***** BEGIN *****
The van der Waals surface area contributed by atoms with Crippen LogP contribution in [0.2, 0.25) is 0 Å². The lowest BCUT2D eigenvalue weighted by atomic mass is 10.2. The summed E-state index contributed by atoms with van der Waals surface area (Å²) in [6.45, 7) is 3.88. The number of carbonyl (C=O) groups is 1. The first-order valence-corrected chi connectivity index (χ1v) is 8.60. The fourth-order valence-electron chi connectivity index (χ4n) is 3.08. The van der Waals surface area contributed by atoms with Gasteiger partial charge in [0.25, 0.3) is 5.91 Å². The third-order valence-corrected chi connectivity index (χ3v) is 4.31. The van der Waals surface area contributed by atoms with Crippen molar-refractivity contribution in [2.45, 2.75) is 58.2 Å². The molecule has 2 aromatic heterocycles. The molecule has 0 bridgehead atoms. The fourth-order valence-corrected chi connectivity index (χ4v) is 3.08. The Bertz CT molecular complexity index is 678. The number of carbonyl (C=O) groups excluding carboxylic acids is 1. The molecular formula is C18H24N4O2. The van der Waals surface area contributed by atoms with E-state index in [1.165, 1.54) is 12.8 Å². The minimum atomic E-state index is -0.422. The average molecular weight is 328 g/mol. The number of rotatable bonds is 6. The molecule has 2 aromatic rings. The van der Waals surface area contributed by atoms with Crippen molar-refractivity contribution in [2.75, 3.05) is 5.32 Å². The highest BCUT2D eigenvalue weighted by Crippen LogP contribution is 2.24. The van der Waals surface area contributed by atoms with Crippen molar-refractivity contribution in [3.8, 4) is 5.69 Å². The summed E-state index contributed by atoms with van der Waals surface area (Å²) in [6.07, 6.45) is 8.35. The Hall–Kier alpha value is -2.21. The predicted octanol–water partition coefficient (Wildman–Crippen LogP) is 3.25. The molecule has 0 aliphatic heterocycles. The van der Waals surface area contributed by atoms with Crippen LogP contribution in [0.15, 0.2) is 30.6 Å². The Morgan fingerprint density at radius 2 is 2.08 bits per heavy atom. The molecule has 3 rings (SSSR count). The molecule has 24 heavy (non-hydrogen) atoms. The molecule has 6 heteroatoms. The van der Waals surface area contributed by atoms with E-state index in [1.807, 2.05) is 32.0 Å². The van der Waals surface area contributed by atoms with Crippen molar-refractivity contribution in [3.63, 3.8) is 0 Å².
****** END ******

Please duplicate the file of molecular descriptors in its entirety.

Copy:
The van der Waals surface area contributed by atoms with Crippen LogP contribution in [0.2, 0.25) is 0 Å². The lowest BCUT2D eigenvalue weighted by atomic mass is 10.2. The summed E-state index contributed by atoms with van der Waals surface area (Å²) in [6.45, 7) is 3.88. The number of carbonyl (C=O) groups is 1. The first-order valence-corrected chi connectivity index (χ1v) is 8.60. The fourth-order valence-electron chi connectivity index (χ4n) is 3.08. The van der Waals surface area contributed by atoms with Gasteiger partial charge in [0.25, 0.3) is 5.91 Å². The third-order valence-corrected chi connectivity index (χ3v) is 4.31. The van der Waals surface area contributed by atoms with Crippen molar-refractivity contribution in [2.45, 2.75) is 58.2 Å². The molecule has 2 aromatic heterocycles. The molecule has 0 bridgehead atoms. The fourth-order valence-corrected chi connectivity index (χ4v) is 3.08. The Bertz CT molecular complexity index is 678. The number of carbonyl (C=O) groups excluding carboxylic acids is 1. The molecular formula is C18H24N4O2. The van der Waals surface area contributed by atoms with E-state index in [1.165, 1.54) is 12.8 Å². The minimum atomic E-state index is -0.422. The average molecular weight is 328 g/mol. The number of rotatable bonds is 6. The molecule has 2 aromatic rings. The van der Waals surface area contributed by atoms with Crippen molar-refractivity contribution in [2.75, 3.05) is 5.32 Å². The highest BCUT2D eigenvalue weighted by Crippen LogP contribution is 2.24. The van der Waals surface area contributed by atoms with Crippen molar-refractivity contribution in [3.8, 4) is 5.69 Å². The summed E-state index contributed by atoms with van der Waals surface area (Å²) in [6.07, 6.45) is 8.35. The Hall–Kier alpha value is -2.21. The predicted octanol–water partition coefficient (Wildman–Crippen LogP) is 3.25. The molecule has 0 aliphatic heterocycles. The van der Waals surface area contributed by atoms with Crippen LogP contribution in [0.15, 0.2) is 30.6 Å². The Morgan fingerprint density at radius 2 is 2.08 bits per heavy atom. The molecule has 3 rings (SSSR count). The molecule has 24 heavy (non-hydrogen) atoms. The molecule has 6 heteroatoms. The van der Waals surface area contributed by atoms with E-state index in [1.807, 2.05) is 32.0 Å². The van der Waals surface area contributed by atoms with Crippen molar-refractivity contribution in [3.63, 3.8) is 0 Å².